I am back and I apologize for my brief hiatus. I set out with the intention of posting weekly, more specifically every Wednesday, but sometimes life gets in the way. It's been a pretty busy month for me both in my professional and personal lives. I hope that summer will bring new focus and a little more free time to put into my writing.
I have been in the process of moving for the past month. We were able to find an incredible home in a seriously beautiful area. Tons of running trails, within walking distance of the farmer's market and the river, this place is awesome. The only problem was that this required us to move out of the city, gasp! This was a little difficult for me to do. When I moved to Richmond I saw myself living in the city and doing what city people do. I wanted to walk everywhere and sit in little coffee shops or work on my balcony overlooking a busy street below.
My city dream did not pan out well with actual city life. It is expensive and trying to get a sizable yard for my energetic puppy was near impossible. With the proximity to neighbors, you have to deal with all kinds of unexpected disturbances. From parties raging on to 6am on week days to my upstairs neighbor's untrained and very unruly dog, things were not peaceful… ever. Now, for a country girl that is accustom to quiet and privacy, it was a major adjustment. I realized that I was far more attached to my initial ideal city life than the realities of the situation.
I took a deep breath and signed a lease for a house just across the bridge and two miles from our current spot, but in whole different world. Although it was a big move, it was a significant change. It signified growing up in a way. We no longer live in an apartment and actually have to mow our own lawn. We have to pay our own water bill. Shit got real.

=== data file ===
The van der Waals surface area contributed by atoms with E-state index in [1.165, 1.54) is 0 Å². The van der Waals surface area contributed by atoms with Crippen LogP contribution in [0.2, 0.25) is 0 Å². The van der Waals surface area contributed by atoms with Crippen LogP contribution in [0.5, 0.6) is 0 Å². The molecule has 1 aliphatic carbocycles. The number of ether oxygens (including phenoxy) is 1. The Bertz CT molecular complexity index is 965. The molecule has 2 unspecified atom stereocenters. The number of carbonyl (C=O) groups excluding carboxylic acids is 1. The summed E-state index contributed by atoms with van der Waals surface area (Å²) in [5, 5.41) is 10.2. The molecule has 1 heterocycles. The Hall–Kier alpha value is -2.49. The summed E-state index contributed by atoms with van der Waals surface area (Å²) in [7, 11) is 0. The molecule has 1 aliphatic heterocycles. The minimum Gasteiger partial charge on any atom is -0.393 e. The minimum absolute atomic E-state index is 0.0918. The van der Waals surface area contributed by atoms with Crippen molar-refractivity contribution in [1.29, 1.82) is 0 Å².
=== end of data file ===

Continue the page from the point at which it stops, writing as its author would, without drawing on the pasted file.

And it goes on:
It can often be scary to let go of our old patterns, habits, and ideas even when they no serve us. Things that feel familiar bring comfort, no matter their true influence on our minds and spirits. This is why some may complain about not being able to find the right person, hating their job, or feeling depressed all the time, but never actually make any moves to change the situation. We are getting some type of reward from the situation, whether it be sympathy and attention or never actually having to put ourselves out there. It is important to recognize when we are allowing comfort and our beliefs to overtake our desire for change.
Moving into my new home has allowed me to begin to live a more authentic life. By authentic I mean living the way I have always wanted to live and knew was aligned with who I am as a person, but seemed a little too out of reach. For a long time I promised myself that one day I would eat better. One day I would making being active a part of my daily routine. One day I would find a way to spend more time outside. Now I’m actually doing those things and it feels great. On top of just feeling better in a physical sense, I no longer have that uncomfortable feeling in my stomach that something is not quite right.